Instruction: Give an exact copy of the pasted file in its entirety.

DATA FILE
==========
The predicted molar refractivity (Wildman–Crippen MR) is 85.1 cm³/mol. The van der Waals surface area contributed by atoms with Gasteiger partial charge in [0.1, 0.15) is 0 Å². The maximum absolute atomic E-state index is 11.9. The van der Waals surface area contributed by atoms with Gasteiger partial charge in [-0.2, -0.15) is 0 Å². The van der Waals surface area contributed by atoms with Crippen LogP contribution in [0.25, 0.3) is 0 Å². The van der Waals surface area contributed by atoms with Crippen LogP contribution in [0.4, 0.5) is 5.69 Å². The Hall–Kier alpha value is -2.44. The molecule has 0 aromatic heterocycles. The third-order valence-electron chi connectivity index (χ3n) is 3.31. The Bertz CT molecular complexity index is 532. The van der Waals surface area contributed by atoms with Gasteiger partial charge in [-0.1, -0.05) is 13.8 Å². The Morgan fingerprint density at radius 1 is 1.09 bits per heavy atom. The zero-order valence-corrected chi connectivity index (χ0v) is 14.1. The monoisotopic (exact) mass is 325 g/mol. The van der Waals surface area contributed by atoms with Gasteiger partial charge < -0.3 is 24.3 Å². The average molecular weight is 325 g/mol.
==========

The predicted molar refractivity (Wildman–Crippen MR) is 85.1 cm³/mol. The van der Waals surface area contributed by atoms with Gasteiger partial charge in [0.1, 0.15) is 0 Å². The maximum absolute atomic E-state index is 11.9. The van der Waals surface area contributed by atoms with Gasteiger partial charge in [-0.2, -0.15) is 0 Å². The van der Waals surface area contributed by atoms with Crippen LogP contribution in [0.25, 0.3) is 0 Å². The van der Waals surface area contributed by atoms with Crippen LogP contribution in [0.4, 0.5) is 5.69 Å². The Hall–Kier alpha value is -2.44. The molecule has 0 aromatic heterocycles. The third-order valence-electron chi connectivity index (χ3n) is 3.31. The Bertz CT molecular complexity index is 532. The van der Waals surface area contributed by atoms with Gasteiger partial charge in [-0.1, -0.05) is 13.8 Å². The Morgan fingerprint density at radius 1 is 1.09 bits per heavy atom. The zero-order valence-corrected chi connectivity index (χ0v) is 14.1. The monoisotopic (exact) mass is 325 g/mol. The van der Waals surface area contributed by atoms with Gasteiger partial charge < -0.3 is 24.3 Å². The average molecular weight is 325 g/mol.